Sporting and Athletic

The Sunday Call – January 2, 1887

Col. J. H. McLaughlin, the ex-champion wrestler, is now a conductor on a western train.

Homer Lane, once the undisputed champion collar-and-elbow wrestler of the world, is now doing exhibition wrestles every night at a resort on the Bowery, New York, with Viro Small, “Black Sam,” as a vis-à-vis.  What a terrible come down for the old man!

Viro Small, Noted Colored Wrestler

The National Police Gazette – June 3, 1882


“Black Sam,”

In this issue we publish a picture of Viro Small, better known as “Black Sam,” of Vermont, the colored wrestler.  He was born at Buford, South Carolina, in 1854.  He stands 5ft. 9 ¼ in. in height and weighs 184 lbs.  In 1870 he went to St. Albans, Vt., where he resided until 1881, when he came to this city to give exhibitions at wrestling at Owney Geoghegan’s Old House at Home.  While sojourning in Vermont he won numerous matches, defeating Jack Callan, W. Downey and others.  On April 27, 1882, in this city, he defeated Wm. Johnson, of Rutland, Vt., in a collar-and-elbow match for a purse.

Ivan Michaloff Is Versatile Wrestler

Asheville Citizen – February 27, 1918

Weighing 225 pounds and in perfect physical condition, Ivan Michaloff, crack Siberian wrestler, arrived in Asheville yesterday from New York. Ivan is on his way to Spartanburg, where he is going on the invitation of United States Army officer friends stationed at Camp Wadsworth, who are endeavoring to have him made physical instructor at this camp.  Continue reading

Ed Smith Says Tom Jones To Make Willard A Champ

Chicago American – April 1913
By Ed. W. Smith

Tom Jones really is going to manage Jess Willard, the elongated “white hope.” Further, Jess isn’t ungrateful and is going to make amends to Charley Cutler, the heavyweight wrestler who brought him out and grub-staked him while he was preparing himself for tests in the early stages of his ring career. Continue reading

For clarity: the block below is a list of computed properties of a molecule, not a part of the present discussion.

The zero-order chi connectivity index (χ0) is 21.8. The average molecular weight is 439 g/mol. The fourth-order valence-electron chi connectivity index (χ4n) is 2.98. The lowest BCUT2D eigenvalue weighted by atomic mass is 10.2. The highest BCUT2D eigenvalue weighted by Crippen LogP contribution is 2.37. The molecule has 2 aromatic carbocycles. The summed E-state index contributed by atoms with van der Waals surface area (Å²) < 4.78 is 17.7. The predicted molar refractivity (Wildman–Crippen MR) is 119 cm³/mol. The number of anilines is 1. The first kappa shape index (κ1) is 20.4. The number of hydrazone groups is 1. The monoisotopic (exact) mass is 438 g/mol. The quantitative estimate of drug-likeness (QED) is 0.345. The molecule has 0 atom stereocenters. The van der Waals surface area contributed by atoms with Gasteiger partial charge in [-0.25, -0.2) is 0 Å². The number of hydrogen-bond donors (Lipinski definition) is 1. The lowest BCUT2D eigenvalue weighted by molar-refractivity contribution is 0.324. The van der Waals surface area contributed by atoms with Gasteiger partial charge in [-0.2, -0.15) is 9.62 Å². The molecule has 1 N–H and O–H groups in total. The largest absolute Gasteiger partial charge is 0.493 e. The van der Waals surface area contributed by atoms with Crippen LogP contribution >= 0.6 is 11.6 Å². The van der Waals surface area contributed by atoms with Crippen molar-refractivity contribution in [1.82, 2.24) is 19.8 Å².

Society Likes Wrestling

Pittsburgh Post-Gazette – March 19, 1931

If wrestling starts up here the society editors may find themselves overworked a little, for in the revival of the ancient game, the people with names that are dear to society editors are going in for wrestling in a big way. Continue reading

Mystery Man In Fourth Straight Win

San Jose News – November 18, 1943

Keeps Mask

Casey Draws With Kayo Koverly In Semi-Windup

The “Green Phantom,” latest hooded mystery man of the mat game, chalked up his fourth straight victory here last night by disposing of Hans Schnabel, the powerful Dutchman, in the one-hour main event.

A capacity house attended last night’s matches. Continue reading

Don’t Get Excited Over Talk Of Mixed Match, Says Menke

The Seattle Post-Intelligencer – January 15, 1923
By Frank G. Menke

NEW YORK — Do not become unduly exercised over the “scheduled” mixed match involving Jack Dempsey and Strangler Lewis.

Chances are that it’s merely a bit of hokum designed to get a little publicity for Dempsey, Lewis and the town of Wichita, Kan. Continue reading

Shadows Of The Past

Savannah Morning News – February 13, 1933
By I.C. Brenner

Ernest Roeber is seventy-three years old, yet physically fit to romp around the mat for an hour or more refereeing championship wrestling matches. He often is booed because he has slowed up a bit and cannot get out of the way of flying tackles quickly enough to suit those who think that he interferes with the wrestlers too much, but the fans admit that there isn’t an official in the game today who knows more about wrestling and is more capable than the veteran Roeber. Continue reading

Girl Grapplers Score Hit In Wrestling Bout

Norfolk Ledger-Dispatch – March 18, 1937
By Tom Reilly

Close to 2,000 persons, some skeptical, but all curious, jammed their way into the City Auditorium last night to witness the novel spectacle of two fair young lassies doing a bit of grappling, &, judging from the general tenor of the talk around town today, the mauling misses scored a smashing hit with their surprisingly rough, fast brand of wrestling. Continue reading

Russian Wins Fast Contest

The Argus – November 15, 1937

Wrestling Season Ends

Wrestling of a high standard was presented by Matros Kirllenko (16.1) the Russian who defeated Francois Fouche (6.9), the debonair Frenchman, by two falls to one at West Melbourne Stadium on Saturday night. It was the last match of the season. Continue reading